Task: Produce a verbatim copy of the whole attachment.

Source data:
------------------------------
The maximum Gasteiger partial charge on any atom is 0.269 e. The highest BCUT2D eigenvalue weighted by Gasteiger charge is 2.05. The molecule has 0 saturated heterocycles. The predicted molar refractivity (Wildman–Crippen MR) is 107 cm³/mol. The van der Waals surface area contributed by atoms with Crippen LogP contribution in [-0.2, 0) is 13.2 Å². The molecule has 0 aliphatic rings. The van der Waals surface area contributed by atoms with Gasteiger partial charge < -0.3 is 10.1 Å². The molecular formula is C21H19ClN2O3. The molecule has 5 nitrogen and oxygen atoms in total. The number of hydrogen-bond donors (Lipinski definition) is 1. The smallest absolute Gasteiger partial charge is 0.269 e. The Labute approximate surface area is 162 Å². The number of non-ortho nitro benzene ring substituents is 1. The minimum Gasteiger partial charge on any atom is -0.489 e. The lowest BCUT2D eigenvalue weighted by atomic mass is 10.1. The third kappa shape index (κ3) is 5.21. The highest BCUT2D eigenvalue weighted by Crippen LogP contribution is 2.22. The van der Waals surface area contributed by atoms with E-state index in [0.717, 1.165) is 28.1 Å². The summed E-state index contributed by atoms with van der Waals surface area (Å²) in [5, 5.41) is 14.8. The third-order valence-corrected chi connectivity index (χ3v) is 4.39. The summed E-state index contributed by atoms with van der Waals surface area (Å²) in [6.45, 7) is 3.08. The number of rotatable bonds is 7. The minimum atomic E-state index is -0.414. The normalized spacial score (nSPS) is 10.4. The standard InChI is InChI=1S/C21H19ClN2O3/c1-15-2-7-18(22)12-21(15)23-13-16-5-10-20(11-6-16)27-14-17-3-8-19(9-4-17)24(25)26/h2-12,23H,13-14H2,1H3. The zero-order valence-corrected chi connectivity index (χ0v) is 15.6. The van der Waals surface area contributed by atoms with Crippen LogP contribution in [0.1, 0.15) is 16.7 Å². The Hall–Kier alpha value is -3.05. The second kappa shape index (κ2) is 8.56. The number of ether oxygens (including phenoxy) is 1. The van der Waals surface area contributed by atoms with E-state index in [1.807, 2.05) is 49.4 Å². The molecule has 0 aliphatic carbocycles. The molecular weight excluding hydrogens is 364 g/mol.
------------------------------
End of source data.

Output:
The maximum Gasteiger partial charge on any atom is 0.269 e. The highest BCUT2D eigenvalue weighted by Gasteiger charge is 2.05. The molecule has 0 saturated heterocycles. The predicted molar refractivity (Wildman–Crippen MR) is 107 cm³/mol. The van der Waals surface area contributed by atoms with Crippen LogP contribution in [-0.2, 0) is 13.2 Å². The molecule has 0 aliphatic rings. The van der Waals surface area contributed by atoms with Gasteiger partial charge < -0.3 is 10.1 Å². The molecular formula is C21H19ClN2O3. The molecule has 5 nitrogen and oxygen atoms in total. The number of hydrogen-bond donors (Lipinski definition) is 1. The smallest absolute Gasteiger partial charge is 0.269 e. The Labute approximate surface area is 162 Å². The number of non-ortho nitro benzene ring substituents is 1. The minimum Gasteiger partial charge on any atom is -0.489 e. The lowest BCUT2D eigenvalue weighted by atomic mass is 10.1. The third kappa shape index (κ3) is 5.21. The highest BCUT2D eigenvalue weighted by Crippen LogP contribution is 2.22. The van der Waals surface area contributed by atoms with E-state index in [0.717, 1.165) is 28.1 Å². The summed E-state index contributed by atoms with van der Waals surface area (Å²) in [5, 5.41) is 14.8. The third-order valence-corrected chi connectivity index (χ3v) is 4.39. The summed E-state index contributed by atoms with van der Waals surface area (Å²) in [6.45, 7) is 3.08. The number of rotatable bonds is 7. The minimum atomic E-state index is -0.414. The normalized spacial score (nSPS) is 10.4. The standard InChI is InChI=1S/C21H19ClN2O3/c1-15-2-7-18(22)12-21(15)23-13-16-5-10-20(11-6-16)27-14-17-3-8-19(9-4-17)24(25)26/h2-12,23H,13-14H2,1H3. The zero-order valence-corrected chi connectivity index (χ0v) is 15.6. The van der Waals surface area contributed by atoms with Crippen LogP contribution in [0.1, 0.15) is 16.7 Å². The Hall–Kier alpha value is -3.05. The second kappa shape index (κ2) is 8.56. The number of ether oxygens (including phenoxy) is 1. The van der Waals surface area contributed by atoms with E-state index in [1.807, 2.05) is 49.4 Å². The molecule has 0 aliphatic carbocycles. The molecular weight excluding hydrogens is 364 g/mol.